A Brooklyn Park resident, Avery says the community needs Club Lightnin' because its teen-agers and young adults have few places to gather.

"If you don't do something for the young adults and teens, my bail-bond business is just going to keep increasing," Avery said. "Cops tell kids to get off the corner, but if there's nowhere else to go, where are you going to go? Another corner? The politicians don't have the answer."

Avery said he would hire off-duty police officers to patrol the parking lot.

Beidle and others opposed to the club acknowledge that teen-agers in the area have little to do, but they don't think Avery has come up with a great solution.

"I'm not against dancing," said Shifflet, 35, a lifelong neighborhood resident. "I have a 12-year-old who goes to DARE dances at her middle school. But I don't like the idea of encouraging clubbing."

Petitions against the club have been circulating, and a bus load of opponents plan to show up at Monday's County Council public hearing to testify in support of Beidle's bill.

Near the Baltimore City line, Brooklyn Park seems like a mixture of two neighborhoods. On the east side of Ritchie Highway are brick row homes built before World War II. Larger single-family homes in Victorian and Colonial styles sit on the west side of the highway.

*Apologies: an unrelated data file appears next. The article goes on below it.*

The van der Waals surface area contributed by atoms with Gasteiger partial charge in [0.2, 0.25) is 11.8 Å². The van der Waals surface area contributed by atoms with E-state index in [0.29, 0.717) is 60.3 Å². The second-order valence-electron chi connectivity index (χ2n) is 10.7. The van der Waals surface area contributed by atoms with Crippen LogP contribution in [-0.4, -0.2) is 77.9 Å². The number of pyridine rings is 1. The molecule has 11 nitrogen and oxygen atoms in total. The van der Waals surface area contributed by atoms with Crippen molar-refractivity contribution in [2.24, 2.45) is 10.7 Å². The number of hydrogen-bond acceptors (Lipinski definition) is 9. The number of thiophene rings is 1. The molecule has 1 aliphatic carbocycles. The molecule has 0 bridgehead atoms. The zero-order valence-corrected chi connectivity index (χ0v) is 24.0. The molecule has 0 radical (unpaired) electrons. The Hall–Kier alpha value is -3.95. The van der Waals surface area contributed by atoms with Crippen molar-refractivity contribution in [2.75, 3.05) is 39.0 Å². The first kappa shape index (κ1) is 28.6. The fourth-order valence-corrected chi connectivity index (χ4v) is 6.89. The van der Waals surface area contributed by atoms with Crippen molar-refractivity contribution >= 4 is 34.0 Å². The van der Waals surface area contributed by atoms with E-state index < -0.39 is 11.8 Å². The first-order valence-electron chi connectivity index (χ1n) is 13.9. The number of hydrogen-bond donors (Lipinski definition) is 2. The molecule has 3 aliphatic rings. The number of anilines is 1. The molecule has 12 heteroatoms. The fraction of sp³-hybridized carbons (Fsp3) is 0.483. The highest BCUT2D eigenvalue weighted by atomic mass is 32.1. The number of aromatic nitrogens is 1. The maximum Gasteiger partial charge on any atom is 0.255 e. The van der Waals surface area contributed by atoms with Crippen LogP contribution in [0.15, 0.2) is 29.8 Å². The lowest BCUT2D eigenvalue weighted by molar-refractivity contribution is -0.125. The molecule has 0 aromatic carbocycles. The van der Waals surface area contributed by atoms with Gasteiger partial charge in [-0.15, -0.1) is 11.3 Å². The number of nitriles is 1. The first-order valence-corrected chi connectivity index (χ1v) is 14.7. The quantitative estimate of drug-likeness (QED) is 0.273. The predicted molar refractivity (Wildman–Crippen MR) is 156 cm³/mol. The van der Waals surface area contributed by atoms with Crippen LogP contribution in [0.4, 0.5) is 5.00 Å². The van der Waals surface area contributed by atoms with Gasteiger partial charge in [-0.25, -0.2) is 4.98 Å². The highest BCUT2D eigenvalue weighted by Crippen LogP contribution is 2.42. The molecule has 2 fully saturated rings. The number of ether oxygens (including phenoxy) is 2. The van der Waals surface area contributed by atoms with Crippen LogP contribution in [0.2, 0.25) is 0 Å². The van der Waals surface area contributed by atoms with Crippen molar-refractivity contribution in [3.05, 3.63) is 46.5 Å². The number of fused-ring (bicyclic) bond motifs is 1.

"There are a whole lot of good people here, and I don't think people from other areas realize it," Shifflet said. "Some people have been here for years and years, and they don't want to give up on the community."

Beidle says one of her primary concerns is that an alcohol-free, after-hours club would not be subject to restrictions that establishments holding liquor licenses must meet. Under the proposed legislation, after-hours clubs, or "dance halls," would have to close by 2 a.m. and could not be within 1,000 feet of a church, school, library or park. The provisions would apply to any building permit not issued by April 5. The bill would not affect county establishments that hold a liquor license.

County health and fire officials are reviewing Avery's building permit application. If Beidle's bill passes, Avery said, he plans to sue the county for targeting his business.

The regulations would block Avery from opening Club Lightnin' because of the club's proximity to the Brooklyn Park Library and Park Elementary School.

"He wants to pick up the overflow from the bars," Beidle said. "The community is opposed and we're trying to help them have a voice in this."

Avery, a 1989 Brooklyn Park High School graduate, says that opponents of his club are out of touch with young people in the community. During his teen-age years, he said, he and his friends enjoyed going to Sierra's and L.A.'s, clubs that held teen nights.

"I'm a Brooklyn Park native trying to make Brooklyn Park a better place," he says.

Pub Date: 4/27/99

Baltimore Sun Articles
Please note the green-lined linked article text has been applied commercially without any involvement from our newsroom editors, reporters or any other editorial staff.